Lifeforms Glass Exhibit
"Glass Lifeforms 2021" will be an exhibition of the best biological glass models made in the spirit of the famous 19th and 20th century models of invertebrates and plants made by the father and son team, Rudolf and Leopold Blaschka for the Harvard University’s Botanical Museum. Models are mandated to be of specific species and rendered as accurately as possible, but artistic presentation and creative contexts are strongly encouraged. Artists working in any glass technique (lampworking, glassblowing, casting, pâte de verre, etc.) are invited to submit an entry (one per artist or collaborative team). The jurying criteria will be based on accuracy in representing the organism, aesthetic beauty, presentation, and originality. 50 pieces will be selected from the work submitted for the show.
Types of Biology acceptable:
Botany models may consist of any recognized plant species. They may be a life-size reproduction or a proportionally scaled (larger or smaller) model. Magnified plant parts may also be included as part of the work or as an individual entry.
Zoology models may include any recognized invertebrate or vertebrate species, including insects and birds. Skeletons or other anatomical features, in part or whole, life-size or proportionally scaled, may also be individually represented.
Scaled models of microorganisms are also acceptable and can include microscopic plants (such as algae), animals (as plankton), fungi, lichens, diatoms, bacteria, and so on.
The juried show will be selected by:
Jennifer Brown became the Collection Manager for the Glass Flowers in 2012. She has worked on many exciting projects since then, which include co-authoring Glass Flowers: Marvels of Art and Science at Harvard (2020), completing the most extensive exhibit renovation in the collection’s history, and co-curating special exhibitions within the Glass Flowers gallery. Jenny’s background in art and library science combined with her experience assisting glass artist Toots Zynsky prepared her to work with this unique collection.
Ginny Grieb is a research scientist and lab manager that currently studies development of the spinal cord using a zebrafish (Danio rerio) model system at
Heather McElwee is the Randi & L. Van V. Dauler, Jr. Executive Director of Pittsburgh Glass Center where she has worked since 2001, overseeing educational programming, exhibitions, fundraising and strategic direction for the organization. She has curated numerous shows in PGC’s Hodge Gallery including “Lifeforms”, “Pittsburgh Biennial” and “Turned On: Lighting Hooks Up with Sculpture”. Her own artwork is an investigation of the relationship of vessel to architecture, and has been shown in galleries across the country. Heather has a BFA in glass from College for Creative Studies and a Masters degree in Arts Management from Carnegie Mellon University . Heather has been interested in the artists’ role in creative placemaking since she moved to Pittsburgh in 2001. She serves on the board of The Brew House Association whose mission is to provide artists with the support needed to foster invention, creation, & collaboration, & encourage the pursuit of artistic excellence. She is a current board member and the treasurer of the international Glass Art Society.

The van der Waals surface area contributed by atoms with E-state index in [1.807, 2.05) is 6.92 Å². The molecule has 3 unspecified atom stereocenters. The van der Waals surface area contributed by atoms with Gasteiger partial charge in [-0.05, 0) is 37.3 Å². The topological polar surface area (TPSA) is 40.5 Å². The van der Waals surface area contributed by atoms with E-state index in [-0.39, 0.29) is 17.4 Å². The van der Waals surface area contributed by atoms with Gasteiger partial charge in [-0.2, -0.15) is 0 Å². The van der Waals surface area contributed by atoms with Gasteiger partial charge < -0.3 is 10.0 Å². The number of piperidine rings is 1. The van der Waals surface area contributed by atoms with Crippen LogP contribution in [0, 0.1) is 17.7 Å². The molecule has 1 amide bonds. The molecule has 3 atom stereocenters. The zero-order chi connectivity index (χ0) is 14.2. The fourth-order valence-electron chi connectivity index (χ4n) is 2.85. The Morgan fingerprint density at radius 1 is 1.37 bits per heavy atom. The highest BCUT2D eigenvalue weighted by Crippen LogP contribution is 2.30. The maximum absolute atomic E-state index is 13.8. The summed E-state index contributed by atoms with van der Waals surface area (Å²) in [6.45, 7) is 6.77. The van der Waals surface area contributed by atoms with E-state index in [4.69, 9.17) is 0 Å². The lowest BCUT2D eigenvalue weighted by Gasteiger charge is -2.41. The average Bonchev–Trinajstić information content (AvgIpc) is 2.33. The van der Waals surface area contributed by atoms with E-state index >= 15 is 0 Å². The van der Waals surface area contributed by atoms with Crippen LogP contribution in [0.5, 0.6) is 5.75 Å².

Astrid Van Giffen is the Associate Conservator at the Corning Museum of Glass, holds a degree in the conservation of glass and ceramics (2007) from the Netherlands Institute for Cultural Heritage (
Susan M. Rossi-Wilcox: Before retiring in 2007, Susan curated the Ware Collection of Glass Models of Plants (Glass Flowers) at
There will be both an online catalog and a printed catalog of the “juried”s show. The “open” show will be available online as well.
The show will be open from November 6, 2021 – April 24, 2022 at the Fuller Craft Museum – 455 Oak Street, Brockton, MA 02301 https://fullercraft.org/